Probably the biggest change since the start of the Lombardo regime Jan. 4 was finalized just more than a week ago.
On July 18, his plan to decentralize operations for about 150 detectives formally started.
With the shift, detectives who worked in specialized units, such as robbery, domestic violence, drugs and gangs, were filtered out and now staff each of Metro’s eight area commands throughout the Las Vegas Valley. Each area command has about 24 detectives, Lombardo said.
But the way it was, Lombardo said, it took on average 12½ days after a crime was reported for a detective to review the case file for the first time.
That, the sheriff said, needed to change.
It’s evidence-based, he said.
Metro has experimented with the idea before, when the agency decentralized property crimes detectives, who typically handle crimes such as home burglaries.
Before pushing those detectives out to area commands, the department solved about 33 percent of property crimes, Lombardo said. Since the change, it has jumped to about 45 percent.
By pushing the detectives out to handle smaller geographical areas, Lombardo said he hopes to cut that time in half.
Under the old system, most detectives worked out of Metro headquarters, at 400. S. Martin Luther King Blvd. Some units, such as homicide, sexual assault and crimes against youth and family, will remain centralized. Those investigations tend to be more forensics-based, while those that have been decentralized are more “human-based,” he said, utilizing informants and interviews more often.
But another reason also initiated the change.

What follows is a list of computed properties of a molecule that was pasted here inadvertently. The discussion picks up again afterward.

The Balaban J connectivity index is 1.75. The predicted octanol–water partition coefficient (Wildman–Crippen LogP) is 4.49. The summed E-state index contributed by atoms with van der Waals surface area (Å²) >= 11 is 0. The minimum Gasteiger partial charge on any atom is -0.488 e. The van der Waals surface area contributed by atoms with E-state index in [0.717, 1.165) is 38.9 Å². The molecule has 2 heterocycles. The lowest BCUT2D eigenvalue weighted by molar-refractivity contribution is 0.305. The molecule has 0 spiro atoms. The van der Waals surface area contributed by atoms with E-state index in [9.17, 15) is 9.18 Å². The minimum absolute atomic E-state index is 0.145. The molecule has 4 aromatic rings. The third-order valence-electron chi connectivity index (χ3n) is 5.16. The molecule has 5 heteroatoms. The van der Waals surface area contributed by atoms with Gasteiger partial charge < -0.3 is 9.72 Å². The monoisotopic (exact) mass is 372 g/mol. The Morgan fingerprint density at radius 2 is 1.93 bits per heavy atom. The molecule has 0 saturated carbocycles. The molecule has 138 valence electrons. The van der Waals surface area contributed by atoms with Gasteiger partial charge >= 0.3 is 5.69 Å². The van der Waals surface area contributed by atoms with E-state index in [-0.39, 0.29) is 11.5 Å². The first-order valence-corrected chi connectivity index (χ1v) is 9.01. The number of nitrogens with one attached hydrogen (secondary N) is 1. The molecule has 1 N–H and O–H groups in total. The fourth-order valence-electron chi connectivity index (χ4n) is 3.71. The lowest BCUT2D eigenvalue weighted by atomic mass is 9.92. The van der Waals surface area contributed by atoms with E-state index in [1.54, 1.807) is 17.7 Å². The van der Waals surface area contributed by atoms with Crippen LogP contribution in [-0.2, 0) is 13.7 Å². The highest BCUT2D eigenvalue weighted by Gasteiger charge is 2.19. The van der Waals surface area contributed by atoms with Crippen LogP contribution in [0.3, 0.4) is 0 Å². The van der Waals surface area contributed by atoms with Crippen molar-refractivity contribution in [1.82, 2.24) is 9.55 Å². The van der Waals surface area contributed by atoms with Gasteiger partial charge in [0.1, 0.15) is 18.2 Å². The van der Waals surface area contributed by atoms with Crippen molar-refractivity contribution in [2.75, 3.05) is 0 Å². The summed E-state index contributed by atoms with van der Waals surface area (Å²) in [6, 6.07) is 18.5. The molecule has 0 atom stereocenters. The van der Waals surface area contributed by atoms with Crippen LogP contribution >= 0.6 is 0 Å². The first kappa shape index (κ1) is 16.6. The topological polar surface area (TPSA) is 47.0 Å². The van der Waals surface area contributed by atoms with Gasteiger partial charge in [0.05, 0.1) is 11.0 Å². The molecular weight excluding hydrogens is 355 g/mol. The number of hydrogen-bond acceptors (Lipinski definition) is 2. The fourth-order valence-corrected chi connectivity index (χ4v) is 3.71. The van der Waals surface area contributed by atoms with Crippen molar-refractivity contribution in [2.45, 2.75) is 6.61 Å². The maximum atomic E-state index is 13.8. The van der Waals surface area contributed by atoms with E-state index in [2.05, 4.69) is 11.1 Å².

“In years past, crooks were specialized,” Lombardo said. “We’ve really seen that change over the last five to 10 years. Now they’re poly-criminals.”
To keep up, Lombardo said, his detectives need to have multiple areas of expertise too.
“We’re limiting ourselves if we stay specialized and the criminals are not,” he said.
When the Clark County Commission approved a $539 million Metro budget for 2015-16, it meant two things for the department: more cops and the ability to reopen four area commands that had been closed to the public.
Those area commands — Bolden, 1851 Stella Lake St.; South Central, 4860 Las Vegas Blvd. South; Southeast, 3675 E. Harmon Ave.; and Downtown, 621 N. Ninth St. — were closed in previous years because of a lack of funding that forced layoffs at the civilian employee level.
But with the $28 million bigger budget for this year, 46 civilian positions were added, allowing Metro to restaff and reopen those front desks. Residents now can file police reports in person at those locations.
With those civilian employees, Metro was able to hire 55 new officers.
That can help Las Vegas police push back a slight uptick in violent crimes.
This year, violent crime — which includes homicides, sex assaults, assaults with a deadly weapon and robberies — has gone up 2 percent overall compared with last year.
Assaults with a deadly weapon saw the biggest jump, about 12.5 percent, according to Metro crime statistics.